[LINQ Operators] Count

The “Count” operator counts the number of elements in a sequence. You can provide the predicate delegate instead of using the “Where” operator.

 

1. Sample Data Objects

To test examples, you need to include the <data classes> in your project.

 

2. “Count” operator

  • NonDeferred operator
  • Purpose: Aggregate

 

3. Prototypes

public static int Count<T>(
  this IEnumerable<T> source)

public static int Count<T>(
  this IEnumerable<T> source,
  Func<T, bool> predicate)

The “Count()” operator returns the number of elements.

 

4. Example 1 (Standard Operator)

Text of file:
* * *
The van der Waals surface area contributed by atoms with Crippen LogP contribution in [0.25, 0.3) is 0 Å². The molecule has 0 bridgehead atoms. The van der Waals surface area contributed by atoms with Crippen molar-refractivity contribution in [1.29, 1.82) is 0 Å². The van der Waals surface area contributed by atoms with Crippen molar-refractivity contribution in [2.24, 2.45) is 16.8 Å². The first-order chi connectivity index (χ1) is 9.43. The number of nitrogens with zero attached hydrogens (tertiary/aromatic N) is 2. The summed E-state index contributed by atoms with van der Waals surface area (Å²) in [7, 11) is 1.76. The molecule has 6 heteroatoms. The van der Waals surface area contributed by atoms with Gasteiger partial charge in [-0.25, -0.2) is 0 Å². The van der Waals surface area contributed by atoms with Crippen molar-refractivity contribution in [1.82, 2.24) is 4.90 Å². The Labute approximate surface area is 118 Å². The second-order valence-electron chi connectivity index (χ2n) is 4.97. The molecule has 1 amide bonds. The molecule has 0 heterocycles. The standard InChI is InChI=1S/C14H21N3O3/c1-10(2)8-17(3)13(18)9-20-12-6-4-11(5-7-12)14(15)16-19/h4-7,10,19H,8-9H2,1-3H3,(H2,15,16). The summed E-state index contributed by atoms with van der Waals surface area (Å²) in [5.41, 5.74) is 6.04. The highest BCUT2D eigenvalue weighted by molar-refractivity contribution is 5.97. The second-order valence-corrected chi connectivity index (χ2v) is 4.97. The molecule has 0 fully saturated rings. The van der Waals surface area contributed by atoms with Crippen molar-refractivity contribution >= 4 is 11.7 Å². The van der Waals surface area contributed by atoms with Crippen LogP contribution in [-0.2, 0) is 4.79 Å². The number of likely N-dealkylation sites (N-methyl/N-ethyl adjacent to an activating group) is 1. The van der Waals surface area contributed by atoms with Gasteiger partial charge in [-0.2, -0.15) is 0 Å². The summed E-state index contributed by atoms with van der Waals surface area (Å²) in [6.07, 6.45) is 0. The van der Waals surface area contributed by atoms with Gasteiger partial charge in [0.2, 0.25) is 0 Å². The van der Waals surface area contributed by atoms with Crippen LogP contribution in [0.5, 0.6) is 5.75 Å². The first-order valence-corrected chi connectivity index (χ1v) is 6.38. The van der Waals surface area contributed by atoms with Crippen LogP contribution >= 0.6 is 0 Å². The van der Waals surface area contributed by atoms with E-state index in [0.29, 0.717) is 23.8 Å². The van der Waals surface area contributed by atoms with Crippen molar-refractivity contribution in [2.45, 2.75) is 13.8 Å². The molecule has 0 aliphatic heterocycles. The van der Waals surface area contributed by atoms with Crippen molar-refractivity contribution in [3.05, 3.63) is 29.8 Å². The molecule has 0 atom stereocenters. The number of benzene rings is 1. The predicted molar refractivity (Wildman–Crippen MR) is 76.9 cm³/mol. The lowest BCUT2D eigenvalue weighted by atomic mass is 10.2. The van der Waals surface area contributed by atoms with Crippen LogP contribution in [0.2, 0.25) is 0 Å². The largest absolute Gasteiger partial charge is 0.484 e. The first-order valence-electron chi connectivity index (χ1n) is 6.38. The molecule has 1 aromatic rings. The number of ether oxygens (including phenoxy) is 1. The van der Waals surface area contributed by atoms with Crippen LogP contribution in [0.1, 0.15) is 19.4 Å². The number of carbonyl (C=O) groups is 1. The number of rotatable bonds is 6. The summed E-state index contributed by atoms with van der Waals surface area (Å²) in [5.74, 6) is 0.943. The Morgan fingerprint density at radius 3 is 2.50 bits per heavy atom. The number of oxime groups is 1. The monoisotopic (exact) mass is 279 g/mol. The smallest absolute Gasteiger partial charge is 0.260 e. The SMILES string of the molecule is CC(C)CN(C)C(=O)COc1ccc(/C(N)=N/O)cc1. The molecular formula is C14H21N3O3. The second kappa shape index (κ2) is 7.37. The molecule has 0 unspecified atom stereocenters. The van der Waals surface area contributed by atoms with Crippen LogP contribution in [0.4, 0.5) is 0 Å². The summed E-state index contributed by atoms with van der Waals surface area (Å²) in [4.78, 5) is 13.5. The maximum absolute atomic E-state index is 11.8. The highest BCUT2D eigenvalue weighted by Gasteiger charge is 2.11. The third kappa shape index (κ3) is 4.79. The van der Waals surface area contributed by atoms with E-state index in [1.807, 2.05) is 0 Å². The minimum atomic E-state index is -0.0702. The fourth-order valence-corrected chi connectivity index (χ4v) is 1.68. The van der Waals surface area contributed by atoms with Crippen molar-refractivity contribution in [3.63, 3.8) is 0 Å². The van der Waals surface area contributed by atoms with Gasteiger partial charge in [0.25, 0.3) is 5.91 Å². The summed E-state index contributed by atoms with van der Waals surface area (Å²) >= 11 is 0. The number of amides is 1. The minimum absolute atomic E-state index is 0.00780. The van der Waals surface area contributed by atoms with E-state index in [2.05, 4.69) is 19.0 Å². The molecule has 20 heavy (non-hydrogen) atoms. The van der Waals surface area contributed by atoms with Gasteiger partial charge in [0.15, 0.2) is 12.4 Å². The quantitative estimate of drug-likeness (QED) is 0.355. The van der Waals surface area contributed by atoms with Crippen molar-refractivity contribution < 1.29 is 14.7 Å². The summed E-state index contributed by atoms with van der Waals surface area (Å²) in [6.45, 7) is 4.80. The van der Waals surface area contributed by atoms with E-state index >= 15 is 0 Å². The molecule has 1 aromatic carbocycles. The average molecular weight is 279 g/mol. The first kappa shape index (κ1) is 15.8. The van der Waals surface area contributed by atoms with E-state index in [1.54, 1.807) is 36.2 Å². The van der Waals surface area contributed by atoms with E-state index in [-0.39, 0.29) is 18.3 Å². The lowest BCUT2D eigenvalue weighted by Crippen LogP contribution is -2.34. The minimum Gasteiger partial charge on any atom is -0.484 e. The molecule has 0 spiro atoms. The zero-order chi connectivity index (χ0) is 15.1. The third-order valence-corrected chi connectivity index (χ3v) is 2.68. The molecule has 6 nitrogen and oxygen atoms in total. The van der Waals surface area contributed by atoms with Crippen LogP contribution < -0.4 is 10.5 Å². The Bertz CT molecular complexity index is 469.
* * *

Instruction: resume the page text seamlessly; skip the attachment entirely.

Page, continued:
IEnumerable emps<Employee> = Employee.GetEmployees();

int countSmith =
  emps.Where(e => e.Name.Contains("Smith")).Count();
Console.WriteLine("The number of Smiths: {0}", countSmith); // 2

 

5. Example 2 (Query Expression)

There’s no corresponding query expression for the “Count()” operator.

 

6. Example 3 (Standard Operator) – with a condition

In the following example, you can specify the condition directly inside the “Count()” operator rather than “Where()“.

IEnumerable<Employee> emps = Employee.GetEmployees();

int countSmith =
  emps.Count(e => e.Name.Contains("Smith"));
Console.WriteLine("The number of Smiths: {0}", countSmith); // 2

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